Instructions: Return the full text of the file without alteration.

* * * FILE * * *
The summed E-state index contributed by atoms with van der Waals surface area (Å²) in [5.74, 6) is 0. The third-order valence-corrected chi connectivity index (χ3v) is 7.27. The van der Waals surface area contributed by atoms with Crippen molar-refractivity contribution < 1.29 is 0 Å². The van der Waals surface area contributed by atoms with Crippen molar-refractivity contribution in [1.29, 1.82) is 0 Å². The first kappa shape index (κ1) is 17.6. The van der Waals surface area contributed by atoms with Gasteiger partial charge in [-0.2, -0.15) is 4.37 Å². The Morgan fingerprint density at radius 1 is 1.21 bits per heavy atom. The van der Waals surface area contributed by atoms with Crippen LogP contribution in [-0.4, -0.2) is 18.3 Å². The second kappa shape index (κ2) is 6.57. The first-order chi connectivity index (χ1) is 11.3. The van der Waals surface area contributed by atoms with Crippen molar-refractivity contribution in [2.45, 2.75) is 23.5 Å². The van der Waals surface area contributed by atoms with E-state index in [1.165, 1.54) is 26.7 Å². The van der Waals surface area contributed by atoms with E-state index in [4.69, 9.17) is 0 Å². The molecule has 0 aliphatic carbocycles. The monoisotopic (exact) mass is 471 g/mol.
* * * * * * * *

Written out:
The summed E-state index contributed by atoms with van der Waals surface area (Å²) in [5.74, 6) is 0. The third-order valence-corrected chi connectivity index (χ3v) is 7.27. The van der Waals surface area contributed by atoms with Crippen molar-refractivity contribution < 1.29 is 0 Å². The van der Waals surface area contributed by atoms with Crippen molar-refractivity contribution in [1.29, 1.82) is 0 Å². The first kappa shape index (κ1) is 17.6. The van der Waals surface area contributed by atoms with Gasteiger partial charge in [-0.2, -0.15) is 4.37 Å². The Morgan fingerprint density at radius 1 is 1.21 bits per heavy atom. The van der Waals surface area contributed by atoms with Crippen LogP contribution in [-0.4, -0.2) is 18.3 Å². The second kappa shape index (κ2) is 6.57. The first-order chi connectivity index (χ1) is 11.3. The van der Waals surface area contributed by atoms with Crippen molar-refractivity contribution in [2.45, 2.75) is 23.5 Å². The van der Waals surface area contributed by atoms with E-state index in [1.165, 1.54) is 26.7 Å². The van der Waals surface area contributed by atoms with E-state index in [4.69, 9.17) is 0 Å². The molecule has 0 aliphatic carbocycles. The monoisotopic (exact) mass is 471 g/mol.